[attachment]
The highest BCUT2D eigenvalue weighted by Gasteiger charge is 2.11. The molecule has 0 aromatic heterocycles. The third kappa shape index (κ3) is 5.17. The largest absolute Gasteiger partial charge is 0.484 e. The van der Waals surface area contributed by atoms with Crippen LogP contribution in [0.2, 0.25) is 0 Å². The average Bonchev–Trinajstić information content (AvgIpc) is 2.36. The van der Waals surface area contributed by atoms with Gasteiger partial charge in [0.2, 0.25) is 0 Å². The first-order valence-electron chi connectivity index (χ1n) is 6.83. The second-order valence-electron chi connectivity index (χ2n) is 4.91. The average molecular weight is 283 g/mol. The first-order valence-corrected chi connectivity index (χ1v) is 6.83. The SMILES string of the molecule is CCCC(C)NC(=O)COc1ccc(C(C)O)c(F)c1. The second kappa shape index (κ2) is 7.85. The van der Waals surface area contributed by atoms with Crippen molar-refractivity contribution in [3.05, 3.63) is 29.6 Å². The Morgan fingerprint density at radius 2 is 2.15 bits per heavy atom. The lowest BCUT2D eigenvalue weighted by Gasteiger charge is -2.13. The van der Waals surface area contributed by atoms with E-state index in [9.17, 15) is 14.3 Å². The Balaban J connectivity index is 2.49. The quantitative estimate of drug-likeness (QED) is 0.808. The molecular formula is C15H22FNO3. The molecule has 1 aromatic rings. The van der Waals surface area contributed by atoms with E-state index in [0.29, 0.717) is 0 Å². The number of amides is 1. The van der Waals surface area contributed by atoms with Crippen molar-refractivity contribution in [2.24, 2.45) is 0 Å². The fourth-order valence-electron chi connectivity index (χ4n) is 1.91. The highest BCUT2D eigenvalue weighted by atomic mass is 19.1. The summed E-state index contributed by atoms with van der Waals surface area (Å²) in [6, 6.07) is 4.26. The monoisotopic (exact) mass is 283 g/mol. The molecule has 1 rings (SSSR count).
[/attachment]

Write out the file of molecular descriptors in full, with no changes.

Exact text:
The highest BCUT2D eigenvalue weighted by Gasteiger charge is 2.11. The molecule has 0 aromatic heterocycles. The third kappa shape index (κ3) is 5.17. The largest absolute Gasteiger partial charge is 0.484 e. The van der Waals surface area contributed by atoms with Crippen LogP contribution in [0.2, 0.25) is 0 Å². The average Bonchev–Trinajstić information content (AvgIpc) is 2.36. The van der Waals surface area contributed by atoms with Gasteiger partial charge in [0.2, 0.25) is 0 Å². The first-order valence-electron chi connectivity index (χ1n) is 6.83. The second-order valence-electron chi connectivity index (χ2n) is 4.91. The average molecular weight is 283 g/mol. The first-order valence-corrected chi connectivity index (χ1v) is 6.83. The SMILES string of the molecule is CCCC(C)NC(=O)COc1ccc(C(C)O)c(F)c1. The second kappa shape index (κ2) is 7.85. The van der Waals surface area contributed by atoms with Crippen molar-refractivity contribution in [3.05, 3.63) is 29.6 Å². The Morgan fingerprint density at radius 2 is 2.15 bits per heavy atom. The lowest BCUT2D eigenvalue weighted by Gasteiger charge is -2.13. The van der Waals surface area contributed by atoms with E-state index in [9.17, 15) is 14.3 Å². The Balaban J connectivity index is 2.49. The quantitative estimate of drug-likeness (QED) is 0.808. The molecular formula is C15H22FNO3. The molecule has 1 aromatic rings. The van der Waals surface area contributed by atoms with E-state index in [0.29, 0.717) is 0 Å². The number of amides is 1. The van der Waals surface area contributed by atoms with Crippen molar-refractivity contribution in [2.24, 2.45) is 0 Å². The fourth-order valence-electron chi connectivity index (χ4n) is 1.91. The highest BCUT2D eigenvalue weighted by atomic mass is 19.1. The summed E-state index contributed by atoms with van der Waals surface area (Å²) in [6, 6.07) is 4.26. The monoisotopic (exact) mass is 283 g/mol. The molecule has 1 rings (SSSR count).